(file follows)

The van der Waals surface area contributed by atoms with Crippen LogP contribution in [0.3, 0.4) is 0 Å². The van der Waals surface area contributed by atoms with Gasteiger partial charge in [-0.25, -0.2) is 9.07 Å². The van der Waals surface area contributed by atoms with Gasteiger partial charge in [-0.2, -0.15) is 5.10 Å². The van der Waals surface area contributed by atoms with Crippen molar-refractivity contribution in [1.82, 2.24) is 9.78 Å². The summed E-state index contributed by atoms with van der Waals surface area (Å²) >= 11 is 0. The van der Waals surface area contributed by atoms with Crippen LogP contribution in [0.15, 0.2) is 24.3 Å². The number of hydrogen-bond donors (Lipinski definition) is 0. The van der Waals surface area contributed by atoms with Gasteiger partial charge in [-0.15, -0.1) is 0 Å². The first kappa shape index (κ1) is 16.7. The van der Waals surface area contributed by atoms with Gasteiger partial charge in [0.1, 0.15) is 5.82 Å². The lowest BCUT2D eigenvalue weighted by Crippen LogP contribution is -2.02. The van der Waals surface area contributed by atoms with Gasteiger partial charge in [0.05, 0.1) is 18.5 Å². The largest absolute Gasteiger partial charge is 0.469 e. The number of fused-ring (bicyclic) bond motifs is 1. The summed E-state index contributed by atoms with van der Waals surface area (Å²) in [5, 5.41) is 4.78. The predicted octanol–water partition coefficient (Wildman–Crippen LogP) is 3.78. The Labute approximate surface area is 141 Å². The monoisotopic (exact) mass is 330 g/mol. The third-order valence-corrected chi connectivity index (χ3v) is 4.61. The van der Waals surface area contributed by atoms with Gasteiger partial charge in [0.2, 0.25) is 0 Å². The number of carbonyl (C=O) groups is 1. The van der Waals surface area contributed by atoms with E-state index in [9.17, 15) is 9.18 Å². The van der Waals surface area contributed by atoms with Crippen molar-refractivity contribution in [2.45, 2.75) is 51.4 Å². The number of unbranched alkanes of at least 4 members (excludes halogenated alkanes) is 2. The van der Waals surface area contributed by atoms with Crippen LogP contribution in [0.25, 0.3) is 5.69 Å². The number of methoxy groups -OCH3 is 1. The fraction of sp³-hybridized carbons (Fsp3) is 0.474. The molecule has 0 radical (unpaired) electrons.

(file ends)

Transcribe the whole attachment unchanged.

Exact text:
The van der Waals surface area contributed by atoms with Crippen LogP contribution in [0.3, 0.4) is 0 Å². The van der Waals surface area contributed by atoms with Gasteiger partial charge in [-0.25, -0.2) is 9.07 Å². The van der Waals surface area contributed by atoms with Gasteiger partial charge in [-0.2, -0.15) is 5.10 Å². The van der Waals surface area contributed by atoms with Crippen molar-refractivity contribution in [1.82, 2.24) is 9.78 Å². The summed E-state index contributed by atoms with van der Waals surface area (Å²) >= 11 is 0. The van der Waals surface area contributed by atoms with Crippen LogP contribution in [0.15, 0.2) is 24.3 Å². The number of hydrogen-bond donors (Lipinski definition) is 0. The van der Waals surface area contributed by atoms with Gasteiger partial charge in [-0.15, -0.1) is 0 Å². The first kappa shape index (κ1) is 16.7. The van der Waals surface area contributed by atoms with Gasteiger partial charge in [0.1, 0.15) is 5.82 Å². The lowest BCUT2D eigenvalue weighted by Crippen LogP contribution is -2.02. The van der Waals surface area contributed by atoms with Gasteiger partial charge in [0.05, 0.1) is 18.5 Å². The largest absolute Gasteiger partial charge is 0.469 e. The number of fused-ring (bicyclic) bond motifs is 1. The summed E-state index contributed by atoms with van der Waals surface area (Å²) in [5, 5.41) is 4.78. The predicted octanol–water partition coefficient (Wildman–Crippen LogP) is 3.78. The Labute approximate surface area is 141 Å². The monoisotopic (exact) mass is 330 g/mol. The third-order valence-corrected chi connectivity index (χ3v) is 4.61. The van der Waals surface area contributed by atoms with Gasteiger partial charge in [0.2, 0.25) is 0 Å². The number of carbonyl (C=O) groups is 1. The van der Waals surface area contributed by atoms with E-state index in [9.17, 15) is 9.18 Å². The van der Waals surface area contributed by atoms with Crippen molar-refractivity contribution in [2.45, 2.75) is 51.4 Å². The number of unbranched alkanes of at least 4 members (excludes halogenated alkanes) is 2. The van der Waals surface area contributed by atoms with Crippen LogP contribution in [0.25, 0.3) is 5.69 Å². The number of methoxy groups -OCH3 is 1. The fraction of sp³-hybridized carbons (Fsp3) is 0.474. The molecule has 0 radical (unpaired) electrons.